Ever since the 9/11 terrorist attacks, many Americans have imagined that global terrorism is a single-headed monster -- the head once being Osama bin Laden, leader of al-Qaida.
The reality is, as this interesting Atlantic piece makes clear, Islamist terrorists come in many varieties and often disagree with one another. (Sounds like your faith community, doesn't it?)
A key conclusion in the piece:
What’s sometimes referred to as the global jihadist “movement” is actually extremely fractured. It’s united by a general set of shared ideological beliefs, but divided organizationally and sometimes doctrinally.
This, of course, is both good and bad news. It means we are not fighting a huge, centrally organized enemy with the ability and resources to strike anywhere it wants to. On the other hand, it means we're engaged in something more like guerrilla warfare. And we certainly know from our history in Vietnam and elsewhere that we've never been too good at that.
It helps to remember that just as such fringe players as al-Qaida, Boko Haram, ISIS, the Ku Klux Klan and others are themselves divided and varied, so are the major religions out of which these radicals emerged. We speak, for instance, of "Christianity," as though such a single thing exists. We should, rather, speak of Christianities, of Islams, of Judaisms, of Buddhisms and so forth to account for the many varieties in each faith tradition.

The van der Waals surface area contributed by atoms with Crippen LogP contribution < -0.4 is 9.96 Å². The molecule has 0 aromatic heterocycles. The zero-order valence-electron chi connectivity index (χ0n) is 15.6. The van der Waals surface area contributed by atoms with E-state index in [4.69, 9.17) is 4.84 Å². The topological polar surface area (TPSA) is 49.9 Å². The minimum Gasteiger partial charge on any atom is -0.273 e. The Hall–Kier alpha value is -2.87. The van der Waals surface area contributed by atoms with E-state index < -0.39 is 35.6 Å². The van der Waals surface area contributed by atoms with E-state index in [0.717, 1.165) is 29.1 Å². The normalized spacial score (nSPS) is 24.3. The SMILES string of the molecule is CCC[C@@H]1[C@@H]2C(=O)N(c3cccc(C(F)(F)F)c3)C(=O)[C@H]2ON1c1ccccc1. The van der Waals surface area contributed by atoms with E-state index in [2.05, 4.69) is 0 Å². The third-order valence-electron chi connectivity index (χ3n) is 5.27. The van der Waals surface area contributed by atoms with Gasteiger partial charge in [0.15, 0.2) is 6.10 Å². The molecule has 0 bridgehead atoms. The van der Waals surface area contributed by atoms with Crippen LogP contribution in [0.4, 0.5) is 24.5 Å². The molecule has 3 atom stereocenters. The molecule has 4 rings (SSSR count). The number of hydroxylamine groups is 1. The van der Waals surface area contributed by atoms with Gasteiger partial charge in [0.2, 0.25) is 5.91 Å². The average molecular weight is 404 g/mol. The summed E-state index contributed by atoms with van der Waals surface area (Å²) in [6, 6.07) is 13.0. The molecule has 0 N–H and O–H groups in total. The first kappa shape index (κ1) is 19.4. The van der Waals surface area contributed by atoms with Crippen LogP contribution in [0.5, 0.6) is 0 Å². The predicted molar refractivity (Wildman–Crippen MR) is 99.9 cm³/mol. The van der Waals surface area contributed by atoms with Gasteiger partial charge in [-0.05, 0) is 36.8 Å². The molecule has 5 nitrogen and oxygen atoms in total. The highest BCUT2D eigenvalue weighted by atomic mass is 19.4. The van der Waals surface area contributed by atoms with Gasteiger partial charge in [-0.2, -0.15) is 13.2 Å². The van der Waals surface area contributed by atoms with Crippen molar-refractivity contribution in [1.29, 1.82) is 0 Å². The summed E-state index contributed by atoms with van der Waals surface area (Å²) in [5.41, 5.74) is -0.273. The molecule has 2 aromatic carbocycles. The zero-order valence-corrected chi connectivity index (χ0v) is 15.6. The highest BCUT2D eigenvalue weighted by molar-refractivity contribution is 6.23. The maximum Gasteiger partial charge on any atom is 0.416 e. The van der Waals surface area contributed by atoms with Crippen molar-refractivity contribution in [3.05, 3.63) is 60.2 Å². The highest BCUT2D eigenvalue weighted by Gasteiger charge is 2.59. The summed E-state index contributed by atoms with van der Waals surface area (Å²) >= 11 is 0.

So it shouldn't be surprising to find violent extremists equally carved up.
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THE DENIGRATION OF ISLAM
Now ISIS terrorists have shot to death nine men for "betraying the religion of Allah," as an ISIS man puts it. Further proof of two things -- 1. ISIS believes it is a faith-based organization and 2. ISIS is the one that is betraying the religion of Allah, Islam. Betraying, besmirching and begriming. Disgracing, dishonoring and disrespecting.
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P.S.: Have you signed up yet to join Rabbi Jacques Cukierkorn and me for a discussion of Holocaust lessons for today based on our book, They Were Just People: Stories of Rescue in Poland During the Holocaust? If you're in the KC area you can be with us in person. If not, the discussions will be available live online. The sessions start in April. For details, click here. E-mail me at firstname.lastname@example.org if you want to participate in person.